**Introduction: K-Nearest Neighbour**

The K-Nearest Neighbour method is used for both classification and regression problems. The method is based on learning by analogy. This means that the test samples are compared to the training samples that are similar to it. This is a non-parametric model so the output is independent of any parameters. For example, Linear Regression is a parametric model where the weights in the equation are parameters. The output is dependent on these weights or parameters.

Despite being a simple and non-parametric model, it gives results with high accuracy which are sometimes even better than complex models.

Let us discuss a draft of how this model works:

**Working of KNN**

- We fix a number ‘K’ which is nothing but the number of neighbors.
- Find K data points that are closest to this input data point.
- Now, we calculate the average of this data point from the K nearest data points individually.
- That calculated average is the prediction for the given data point

We can understand this more accurately from the image below.

Here we can see if we take K as 3, our data will be classified as class B and when K is 7, it will be classified as class A. This is because the maximum of its neighbors out of K belongs to that class respectively.

**Predicting Nearest Neighbours**

KNN captures all available data points and predicts new data based on distance measures based on similarity. This distance can be measured using various methods some of which are:

- Euclidean Distance
- Manhattan Distance
- Minkowski Distance

**Euclidean Distance**

Euclidean distance is a method to calculate the distance between two points in space. This formula gives the shortest path between the two points which is always a straight line. The formula for calculating distance by this method is:

**Manhattan Distance**

This calculates the sum of all real distances between the two points. The name Manhattan is derived from a city in New York. It calculates by adding up absolute values of the difference of the coordinates

**Minkowski Distance**

It is a generalization of both Euclidean and Manhattan Distance. The formula for calculating this distance is given by:

**Applications of KNN Algorithm**

KNN algorithm can be used for both regression and classification problems. The classification problem can be binary or multivariate. It is easy to use and understand. KNN can be used in various other fields, for example:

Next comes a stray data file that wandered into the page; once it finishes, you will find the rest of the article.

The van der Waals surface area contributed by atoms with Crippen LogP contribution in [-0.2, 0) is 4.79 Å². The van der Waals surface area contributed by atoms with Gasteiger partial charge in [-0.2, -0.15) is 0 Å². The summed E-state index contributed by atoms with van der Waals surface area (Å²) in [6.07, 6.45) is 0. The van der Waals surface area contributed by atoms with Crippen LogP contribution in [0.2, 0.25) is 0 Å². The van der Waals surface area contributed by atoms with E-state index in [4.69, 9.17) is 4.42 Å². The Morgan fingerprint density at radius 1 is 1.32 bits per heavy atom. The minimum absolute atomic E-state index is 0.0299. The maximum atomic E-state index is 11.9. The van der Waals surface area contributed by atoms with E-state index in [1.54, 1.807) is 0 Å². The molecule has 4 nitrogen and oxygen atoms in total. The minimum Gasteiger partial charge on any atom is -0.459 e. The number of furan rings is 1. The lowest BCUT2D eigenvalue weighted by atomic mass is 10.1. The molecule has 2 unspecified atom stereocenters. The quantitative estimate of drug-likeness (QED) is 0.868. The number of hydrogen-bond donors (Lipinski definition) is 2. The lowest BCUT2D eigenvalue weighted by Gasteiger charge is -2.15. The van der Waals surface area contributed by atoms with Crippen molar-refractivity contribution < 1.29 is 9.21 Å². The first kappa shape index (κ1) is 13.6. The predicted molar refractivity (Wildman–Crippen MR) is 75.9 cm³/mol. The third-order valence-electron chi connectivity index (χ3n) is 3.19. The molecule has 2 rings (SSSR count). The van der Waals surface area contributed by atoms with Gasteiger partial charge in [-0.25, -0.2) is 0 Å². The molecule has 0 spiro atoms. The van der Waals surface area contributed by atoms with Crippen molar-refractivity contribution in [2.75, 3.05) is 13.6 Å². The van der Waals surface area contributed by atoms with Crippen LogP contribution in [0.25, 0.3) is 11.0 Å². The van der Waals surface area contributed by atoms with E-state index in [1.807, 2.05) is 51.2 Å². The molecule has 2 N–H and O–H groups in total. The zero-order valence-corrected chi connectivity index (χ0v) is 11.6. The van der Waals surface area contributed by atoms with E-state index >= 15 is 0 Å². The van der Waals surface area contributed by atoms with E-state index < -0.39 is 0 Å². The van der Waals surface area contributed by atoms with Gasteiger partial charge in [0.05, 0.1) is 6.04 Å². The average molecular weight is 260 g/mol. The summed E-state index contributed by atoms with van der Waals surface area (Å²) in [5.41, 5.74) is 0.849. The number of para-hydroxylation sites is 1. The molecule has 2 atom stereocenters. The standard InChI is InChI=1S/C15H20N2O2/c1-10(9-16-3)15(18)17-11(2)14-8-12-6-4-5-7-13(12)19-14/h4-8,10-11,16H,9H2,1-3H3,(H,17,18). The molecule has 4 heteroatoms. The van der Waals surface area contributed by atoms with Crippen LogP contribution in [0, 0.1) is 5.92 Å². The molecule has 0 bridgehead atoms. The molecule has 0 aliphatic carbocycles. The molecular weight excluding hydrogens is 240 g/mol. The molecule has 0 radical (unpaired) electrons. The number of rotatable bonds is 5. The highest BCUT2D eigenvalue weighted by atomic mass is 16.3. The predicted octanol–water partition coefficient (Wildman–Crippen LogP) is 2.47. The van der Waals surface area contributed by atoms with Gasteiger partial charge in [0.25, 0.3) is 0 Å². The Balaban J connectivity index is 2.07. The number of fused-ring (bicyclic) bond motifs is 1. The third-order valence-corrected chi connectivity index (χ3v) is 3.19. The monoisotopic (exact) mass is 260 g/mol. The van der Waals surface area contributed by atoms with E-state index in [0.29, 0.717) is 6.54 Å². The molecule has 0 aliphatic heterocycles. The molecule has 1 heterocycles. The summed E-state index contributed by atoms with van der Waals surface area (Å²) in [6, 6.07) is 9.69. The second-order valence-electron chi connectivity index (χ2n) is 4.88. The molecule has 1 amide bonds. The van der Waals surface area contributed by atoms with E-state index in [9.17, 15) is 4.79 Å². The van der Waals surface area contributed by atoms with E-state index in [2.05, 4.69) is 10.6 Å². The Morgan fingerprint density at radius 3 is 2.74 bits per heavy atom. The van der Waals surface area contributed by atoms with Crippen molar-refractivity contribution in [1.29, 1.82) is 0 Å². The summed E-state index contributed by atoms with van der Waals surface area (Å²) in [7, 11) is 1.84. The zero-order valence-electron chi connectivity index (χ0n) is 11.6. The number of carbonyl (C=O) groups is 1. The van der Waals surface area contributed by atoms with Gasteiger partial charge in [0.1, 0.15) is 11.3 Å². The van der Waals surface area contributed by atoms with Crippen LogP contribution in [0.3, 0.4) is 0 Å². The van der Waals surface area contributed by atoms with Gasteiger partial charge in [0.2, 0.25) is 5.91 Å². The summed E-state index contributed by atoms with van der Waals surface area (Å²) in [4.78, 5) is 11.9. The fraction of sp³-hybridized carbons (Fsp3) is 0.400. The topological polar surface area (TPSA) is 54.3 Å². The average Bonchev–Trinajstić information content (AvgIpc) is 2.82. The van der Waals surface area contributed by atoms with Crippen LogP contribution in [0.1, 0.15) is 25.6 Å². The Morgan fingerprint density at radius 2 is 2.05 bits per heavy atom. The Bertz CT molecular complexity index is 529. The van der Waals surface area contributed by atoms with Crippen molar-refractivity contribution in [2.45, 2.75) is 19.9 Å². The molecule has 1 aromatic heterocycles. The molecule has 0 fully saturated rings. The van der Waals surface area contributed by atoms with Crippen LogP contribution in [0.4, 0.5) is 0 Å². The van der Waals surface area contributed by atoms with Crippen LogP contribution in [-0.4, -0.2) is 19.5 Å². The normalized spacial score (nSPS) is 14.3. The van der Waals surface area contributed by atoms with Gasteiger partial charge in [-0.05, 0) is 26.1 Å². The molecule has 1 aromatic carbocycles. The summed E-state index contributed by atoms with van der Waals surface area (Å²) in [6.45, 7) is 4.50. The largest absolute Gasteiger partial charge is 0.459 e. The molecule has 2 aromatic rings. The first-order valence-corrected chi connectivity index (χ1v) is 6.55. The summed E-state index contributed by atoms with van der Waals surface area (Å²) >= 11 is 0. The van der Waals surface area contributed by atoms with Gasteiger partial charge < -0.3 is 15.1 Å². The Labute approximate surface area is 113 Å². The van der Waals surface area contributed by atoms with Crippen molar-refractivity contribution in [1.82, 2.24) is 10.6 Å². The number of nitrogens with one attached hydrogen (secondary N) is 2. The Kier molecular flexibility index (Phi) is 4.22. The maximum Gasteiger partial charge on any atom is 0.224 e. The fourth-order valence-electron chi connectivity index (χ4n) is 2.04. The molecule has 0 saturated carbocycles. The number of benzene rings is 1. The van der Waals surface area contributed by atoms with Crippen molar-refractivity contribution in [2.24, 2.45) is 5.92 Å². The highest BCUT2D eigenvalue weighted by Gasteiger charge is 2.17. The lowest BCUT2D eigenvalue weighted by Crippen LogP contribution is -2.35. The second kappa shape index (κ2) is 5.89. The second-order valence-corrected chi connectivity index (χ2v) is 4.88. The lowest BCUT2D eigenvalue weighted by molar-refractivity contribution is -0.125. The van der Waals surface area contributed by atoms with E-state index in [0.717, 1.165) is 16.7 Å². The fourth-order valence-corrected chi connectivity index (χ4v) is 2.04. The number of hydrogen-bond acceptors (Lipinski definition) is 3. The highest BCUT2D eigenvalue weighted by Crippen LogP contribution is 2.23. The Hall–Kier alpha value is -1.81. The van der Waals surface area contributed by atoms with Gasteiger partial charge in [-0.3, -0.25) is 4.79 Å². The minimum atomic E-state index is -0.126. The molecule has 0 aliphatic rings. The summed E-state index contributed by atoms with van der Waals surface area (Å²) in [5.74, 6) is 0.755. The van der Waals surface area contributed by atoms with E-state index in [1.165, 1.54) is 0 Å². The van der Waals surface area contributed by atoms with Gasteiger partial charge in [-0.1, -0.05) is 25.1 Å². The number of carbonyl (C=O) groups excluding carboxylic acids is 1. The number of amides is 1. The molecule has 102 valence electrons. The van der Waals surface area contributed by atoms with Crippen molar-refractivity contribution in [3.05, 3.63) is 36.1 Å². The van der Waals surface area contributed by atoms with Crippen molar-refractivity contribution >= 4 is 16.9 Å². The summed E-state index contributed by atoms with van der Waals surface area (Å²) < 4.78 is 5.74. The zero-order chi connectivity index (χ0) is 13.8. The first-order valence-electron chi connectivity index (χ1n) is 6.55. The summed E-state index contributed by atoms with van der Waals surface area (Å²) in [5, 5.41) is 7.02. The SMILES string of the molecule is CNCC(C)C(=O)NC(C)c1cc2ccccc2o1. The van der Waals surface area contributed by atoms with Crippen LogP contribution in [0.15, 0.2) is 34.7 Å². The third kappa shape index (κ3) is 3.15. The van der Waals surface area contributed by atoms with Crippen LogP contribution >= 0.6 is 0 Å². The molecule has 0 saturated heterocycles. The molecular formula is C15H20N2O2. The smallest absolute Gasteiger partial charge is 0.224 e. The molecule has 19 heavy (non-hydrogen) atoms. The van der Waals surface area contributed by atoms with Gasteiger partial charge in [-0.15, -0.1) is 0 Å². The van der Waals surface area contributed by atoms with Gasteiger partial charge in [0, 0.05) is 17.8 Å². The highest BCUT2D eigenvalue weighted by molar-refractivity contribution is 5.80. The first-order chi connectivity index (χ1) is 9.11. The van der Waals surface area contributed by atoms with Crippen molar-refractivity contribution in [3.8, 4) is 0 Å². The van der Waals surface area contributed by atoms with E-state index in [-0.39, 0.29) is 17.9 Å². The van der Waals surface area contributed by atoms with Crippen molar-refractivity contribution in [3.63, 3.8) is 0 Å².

- Pattern Recognition
- Finding missing values
- Classification and regression tasks
- Predicting document similarity

**Curse of Dimensionality**

KNN technique is not efficient on large datasets. This is because adding more features can increase the noise, eventually increasing the error. Sometimes there are chances of lack of enough observations to get better estimates. Using KNN in such circumstances can cause overfitting and much more time for a prediction.

(https://cofactorgenomics.com/wp-content/uploads/2019/04/picture1.png)

KNN is a distance-dependent approach. KNN deteriorates its predictive power with the increase in the number of variables required for prediction. High dimensional spaces are vast and points in the space tend to disperse from each other more as compared to low dimensional space.

**Estimating K Factor**

In K-Nearest Neighbour, it is very important to select the most appropriate value of K. These are some points that must be thought of while selecting the value of K.

- K=1 can be efficient but is more likely to be sensitive to noise.
- For large datasets, larger values of K give more accurate results.
- A larger K value gives smoother boundaries.
- Lesser values of K are more prone to overfit the data.
- Interesting relation for finding k for large sample data: K= sqrt(n)/2 where n is a number of examples.
- The value of K should be odd.

**KNN Example**

Let us apply K-Nearest Neighbour or KNN to the diabetes dataset. This dataset is available on Kaggle.

The first step is to import the required libraries. Then we have stored the data file in a variable.

We have used StandardScaler to scale the data. This subtracts the mean from the value and then scales it to unit variance.

Till here we have done scaling and stored the independent variables in ‘X’ and dependent variable in ‘y’. Now we have used the train test to test and divided the data in 1:2 for testing and training.

We are going to use the visualization method to find the best value of k. Here, we have plotted training and testing accuracy scores for various values of K.

We can see from the plot that the model best performs when K=11. as it is giving the highest accuracy. So we have selected K as 11 for the final prediction.

**Pros and Cons of KNN**

**Pros:**

- Simple and easy to implement
- It does not learn anything in the training period and is therefore often referred to as Lazy Learner.
- Can be used for both classification and regression

**Cons:**

- Computationally expensive for large datasets.
- Sensitive to the scale of the data and outliers.
- Does not work well with high dimensional data.

**Written By: Chaitanya Virmani**

**Reviewed By: Krishna Heroor**

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